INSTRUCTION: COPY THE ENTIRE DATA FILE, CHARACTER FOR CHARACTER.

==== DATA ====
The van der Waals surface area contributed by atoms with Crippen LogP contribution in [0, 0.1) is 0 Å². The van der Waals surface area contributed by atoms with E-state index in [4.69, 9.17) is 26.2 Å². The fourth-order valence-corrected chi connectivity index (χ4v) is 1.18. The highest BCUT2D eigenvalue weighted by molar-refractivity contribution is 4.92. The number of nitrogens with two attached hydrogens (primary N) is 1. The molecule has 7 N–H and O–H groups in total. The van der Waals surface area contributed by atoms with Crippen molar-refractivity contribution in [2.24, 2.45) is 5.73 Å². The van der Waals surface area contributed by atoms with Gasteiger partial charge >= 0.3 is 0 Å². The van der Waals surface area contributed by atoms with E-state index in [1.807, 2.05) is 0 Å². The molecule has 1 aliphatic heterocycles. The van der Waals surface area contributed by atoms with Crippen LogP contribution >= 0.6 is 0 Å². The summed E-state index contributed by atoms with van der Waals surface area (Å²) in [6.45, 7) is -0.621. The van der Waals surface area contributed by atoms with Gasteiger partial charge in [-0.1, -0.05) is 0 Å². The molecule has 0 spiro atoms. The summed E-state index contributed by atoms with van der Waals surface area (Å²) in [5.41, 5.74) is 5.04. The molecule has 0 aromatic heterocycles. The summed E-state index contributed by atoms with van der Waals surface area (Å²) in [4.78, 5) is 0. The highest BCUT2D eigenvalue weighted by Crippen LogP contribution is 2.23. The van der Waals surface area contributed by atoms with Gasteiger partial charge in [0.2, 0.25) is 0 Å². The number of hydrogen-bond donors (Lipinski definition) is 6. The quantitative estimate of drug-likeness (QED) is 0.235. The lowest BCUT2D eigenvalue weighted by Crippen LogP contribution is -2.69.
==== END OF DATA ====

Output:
The van der Waals surface area contributed by atoms with Crippen LogP contribution in [0, 0.1) is 0 Å². The van der Waals surface area contributed by atoms with E-state index in [4.69, 9.17) is 26.2 Å². The fourth-order valence-corrected chi connectivity index (χ4v) is 1.18. The highest BCUT2D eigenvalue weighted by molar-refractivity contribution is 4.92. The number of nitrogens with two attached hydrogens (primary N) is 1. The molecule has 7 N–H and O–H groups in total. The van der Waals surface area contributed by atoms with Crippen molar-refractivity contribution in [2.24, 2.45) is 5.73 Å². The van der Waals surface area contributed by atoms with Gasteiger partial charge >= 0.3 is 0 Å². The van der Waals surface area contributed by atoms with E-state index in [1.807, 2.05) is 0 Å². The molecule has 1 aliphatic heterocycles. The van der Waals surface area contributed by atoms with Crippen LogP contribution >= 0.6 is 0 Å². The summed E-state index contributed by atoms with van der Waals surface area (Å²) in [6.45, 7) is -0.621. The van der Waals surface area contributed by atoms with Gasteiger partial charge in [-0.1, -0.05) is 0 Å². The molecule has 0 spiro atoms. The summed E-state index contributed by atoms with van der Waals surface area (Å²) in [5.41, 5.74) is 5.04. The molecule has 0 aromatic heterocycles. The summed E-state index contributed by atoms with van der Waals surface area (Å²) in [4.78, 5) is 0. The highest BCUT2D eigenvalue weighted by Crippen LogP contribution is 2.23. The van der Waals surface area contributed by atoms with Gasteiger partial charge in [0.2, 0.25) is 0 Å². The number of hydrogen-bond donors (Lipinski definition) is 6. The quantitative estimate of drug-likeness (QED) is 0.235. The lowest BCUT2D eigenvalue weighted by Crippen LogP contribution is -2.69.